|Anti-spam technique: Tarpitting|
|Date of first use:||late 1990s|
|Difficulty of implementation:||Medium|
Tarpitting involves keeping SMTP clients online as long as possible, on the theory that while they are stuck in the tarpit they won't be delivering spam to someone else. Tarpits were modestly effective when spamware was single threaded, but now that spam is typically delivered through farms of botnets, and both legitimate and illegitimate MTAs are typically multithreaded, there's little reason to think that they have any effect any more.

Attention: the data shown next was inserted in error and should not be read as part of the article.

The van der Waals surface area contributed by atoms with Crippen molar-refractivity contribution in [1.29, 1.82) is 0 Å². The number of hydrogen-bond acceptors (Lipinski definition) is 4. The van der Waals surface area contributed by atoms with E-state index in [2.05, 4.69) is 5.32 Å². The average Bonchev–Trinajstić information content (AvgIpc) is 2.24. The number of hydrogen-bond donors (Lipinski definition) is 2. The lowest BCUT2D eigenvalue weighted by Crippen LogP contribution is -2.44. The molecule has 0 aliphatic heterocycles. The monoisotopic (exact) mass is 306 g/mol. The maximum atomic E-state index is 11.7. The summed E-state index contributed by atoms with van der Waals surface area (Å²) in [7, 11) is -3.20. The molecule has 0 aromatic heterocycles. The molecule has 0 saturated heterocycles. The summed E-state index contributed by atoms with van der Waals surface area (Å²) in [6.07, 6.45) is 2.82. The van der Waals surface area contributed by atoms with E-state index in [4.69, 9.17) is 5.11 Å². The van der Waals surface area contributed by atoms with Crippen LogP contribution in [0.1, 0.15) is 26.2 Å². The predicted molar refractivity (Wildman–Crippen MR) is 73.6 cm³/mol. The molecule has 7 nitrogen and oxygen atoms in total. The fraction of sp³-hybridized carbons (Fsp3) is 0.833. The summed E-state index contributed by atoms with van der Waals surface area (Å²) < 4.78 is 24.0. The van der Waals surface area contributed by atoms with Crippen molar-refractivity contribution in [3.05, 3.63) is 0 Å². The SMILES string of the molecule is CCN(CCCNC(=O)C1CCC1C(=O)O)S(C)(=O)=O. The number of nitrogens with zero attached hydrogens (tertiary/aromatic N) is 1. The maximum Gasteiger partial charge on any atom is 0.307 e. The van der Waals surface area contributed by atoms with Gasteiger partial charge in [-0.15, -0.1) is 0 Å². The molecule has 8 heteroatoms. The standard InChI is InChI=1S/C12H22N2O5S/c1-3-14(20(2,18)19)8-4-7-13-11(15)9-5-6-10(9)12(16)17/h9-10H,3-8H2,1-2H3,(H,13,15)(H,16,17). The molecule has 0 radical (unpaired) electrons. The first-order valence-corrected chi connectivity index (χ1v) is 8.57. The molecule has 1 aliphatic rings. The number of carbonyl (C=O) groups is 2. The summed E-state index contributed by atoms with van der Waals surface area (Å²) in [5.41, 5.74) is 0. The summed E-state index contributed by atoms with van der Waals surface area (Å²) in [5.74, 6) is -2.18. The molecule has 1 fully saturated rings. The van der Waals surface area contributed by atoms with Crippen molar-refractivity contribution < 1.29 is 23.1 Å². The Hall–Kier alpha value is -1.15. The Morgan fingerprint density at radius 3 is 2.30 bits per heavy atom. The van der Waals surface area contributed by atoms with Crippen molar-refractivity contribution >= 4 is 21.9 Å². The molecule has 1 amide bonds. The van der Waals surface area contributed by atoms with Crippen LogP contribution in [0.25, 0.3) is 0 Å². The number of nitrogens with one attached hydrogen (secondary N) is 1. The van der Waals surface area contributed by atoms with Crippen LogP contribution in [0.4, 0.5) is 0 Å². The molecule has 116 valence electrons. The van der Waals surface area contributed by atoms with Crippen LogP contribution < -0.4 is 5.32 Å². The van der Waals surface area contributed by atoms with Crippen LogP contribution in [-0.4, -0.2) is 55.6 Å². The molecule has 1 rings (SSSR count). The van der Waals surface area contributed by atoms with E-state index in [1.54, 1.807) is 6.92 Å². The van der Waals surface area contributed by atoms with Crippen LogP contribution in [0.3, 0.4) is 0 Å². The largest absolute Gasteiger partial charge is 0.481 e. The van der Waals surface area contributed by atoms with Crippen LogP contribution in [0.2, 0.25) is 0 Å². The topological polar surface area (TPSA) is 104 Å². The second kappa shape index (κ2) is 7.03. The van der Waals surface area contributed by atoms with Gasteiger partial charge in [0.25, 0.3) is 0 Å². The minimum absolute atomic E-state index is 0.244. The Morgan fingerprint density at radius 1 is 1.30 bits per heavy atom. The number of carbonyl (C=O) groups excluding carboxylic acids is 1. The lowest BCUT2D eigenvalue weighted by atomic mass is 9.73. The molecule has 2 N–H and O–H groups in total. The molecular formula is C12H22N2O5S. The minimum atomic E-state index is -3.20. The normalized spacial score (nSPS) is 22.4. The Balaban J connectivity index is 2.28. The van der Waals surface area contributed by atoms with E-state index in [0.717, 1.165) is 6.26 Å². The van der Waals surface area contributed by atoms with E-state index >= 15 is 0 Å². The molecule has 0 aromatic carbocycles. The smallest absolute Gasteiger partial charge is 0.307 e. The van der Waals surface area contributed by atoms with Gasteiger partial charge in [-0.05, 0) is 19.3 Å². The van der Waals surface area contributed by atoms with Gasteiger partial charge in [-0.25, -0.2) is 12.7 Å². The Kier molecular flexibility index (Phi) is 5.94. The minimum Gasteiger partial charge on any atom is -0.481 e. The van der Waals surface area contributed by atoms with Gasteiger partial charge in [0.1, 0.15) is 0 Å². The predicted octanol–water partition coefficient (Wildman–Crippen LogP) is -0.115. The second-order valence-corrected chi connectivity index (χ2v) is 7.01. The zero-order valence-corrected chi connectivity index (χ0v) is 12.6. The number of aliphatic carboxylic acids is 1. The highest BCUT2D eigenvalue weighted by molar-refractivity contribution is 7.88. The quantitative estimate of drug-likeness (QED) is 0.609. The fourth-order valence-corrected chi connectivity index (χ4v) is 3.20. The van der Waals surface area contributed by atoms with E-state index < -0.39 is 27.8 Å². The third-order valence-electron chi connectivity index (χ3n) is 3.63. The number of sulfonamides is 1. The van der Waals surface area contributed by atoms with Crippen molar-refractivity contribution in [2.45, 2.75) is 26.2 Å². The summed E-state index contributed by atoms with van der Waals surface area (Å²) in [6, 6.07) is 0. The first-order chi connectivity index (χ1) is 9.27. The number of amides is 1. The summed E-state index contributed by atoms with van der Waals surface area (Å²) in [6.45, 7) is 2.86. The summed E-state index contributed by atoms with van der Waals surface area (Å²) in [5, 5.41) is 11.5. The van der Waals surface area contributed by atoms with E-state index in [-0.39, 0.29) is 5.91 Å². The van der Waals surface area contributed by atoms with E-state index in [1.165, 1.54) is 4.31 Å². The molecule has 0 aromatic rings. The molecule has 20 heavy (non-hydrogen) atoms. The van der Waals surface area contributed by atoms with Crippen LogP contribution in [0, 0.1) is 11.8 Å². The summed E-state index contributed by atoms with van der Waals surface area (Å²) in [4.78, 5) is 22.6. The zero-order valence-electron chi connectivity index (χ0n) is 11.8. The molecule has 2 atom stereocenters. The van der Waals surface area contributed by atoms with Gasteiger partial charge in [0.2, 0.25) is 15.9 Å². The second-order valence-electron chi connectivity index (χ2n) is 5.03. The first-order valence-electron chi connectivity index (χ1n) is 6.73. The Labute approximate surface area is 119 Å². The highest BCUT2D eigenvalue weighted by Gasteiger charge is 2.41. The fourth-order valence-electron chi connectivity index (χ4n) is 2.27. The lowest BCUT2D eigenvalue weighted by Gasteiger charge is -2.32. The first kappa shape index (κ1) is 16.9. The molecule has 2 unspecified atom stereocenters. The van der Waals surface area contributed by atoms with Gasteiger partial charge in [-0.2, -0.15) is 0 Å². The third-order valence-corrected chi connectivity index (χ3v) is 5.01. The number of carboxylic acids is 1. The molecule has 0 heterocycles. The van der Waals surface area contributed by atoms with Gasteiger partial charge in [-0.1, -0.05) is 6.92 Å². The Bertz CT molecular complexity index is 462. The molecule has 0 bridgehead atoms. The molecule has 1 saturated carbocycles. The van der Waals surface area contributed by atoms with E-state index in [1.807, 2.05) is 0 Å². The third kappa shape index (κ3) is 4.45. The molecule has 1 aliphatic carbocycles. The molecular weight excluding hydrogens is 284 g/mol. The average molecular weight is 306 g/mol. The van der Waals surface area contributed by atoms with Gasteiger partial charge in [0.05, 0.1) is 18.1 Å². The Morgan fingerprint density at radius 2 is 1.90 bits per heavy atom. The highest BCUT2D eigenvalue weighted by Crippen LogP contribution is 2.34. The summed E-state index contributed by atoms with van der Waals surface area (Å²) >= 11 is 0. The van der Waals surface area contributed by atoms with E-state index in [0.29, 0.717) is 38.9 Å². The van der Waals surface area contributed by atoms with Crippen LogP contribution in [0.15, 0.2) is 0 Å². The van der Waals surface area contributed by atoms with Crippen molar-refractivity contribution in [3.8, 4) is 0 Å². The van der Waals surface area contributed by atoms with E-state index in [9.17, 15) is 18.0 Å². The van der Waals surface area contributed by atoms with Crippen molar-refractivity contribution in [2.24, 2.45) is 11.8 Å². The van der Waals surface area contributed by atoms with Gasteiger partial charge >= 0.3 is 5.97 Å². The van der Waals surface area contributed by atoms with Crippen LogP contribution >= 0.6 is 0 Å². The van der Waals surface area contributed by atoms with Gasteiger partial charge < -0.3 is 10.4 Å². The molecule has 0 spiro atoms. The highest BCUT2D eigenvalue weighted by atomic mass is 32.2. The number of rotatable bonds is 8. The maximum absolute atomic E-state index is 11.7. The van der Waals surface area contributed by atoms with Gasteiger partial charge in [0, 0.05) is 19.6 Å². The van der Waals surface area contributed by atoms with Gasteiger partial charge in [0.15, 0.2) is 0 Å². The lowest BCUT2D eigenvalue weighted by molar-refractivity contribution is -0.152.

Some of the most sophisticated tarpits were reported to keep up to 4,000 simultaneous sessions active, and to keep some clients online for as much as several days by slowly feeding them endless numbers of server message continuation lines.
Some early tarpit software was developed in Germany, so the technique is also known by the German name teergrube.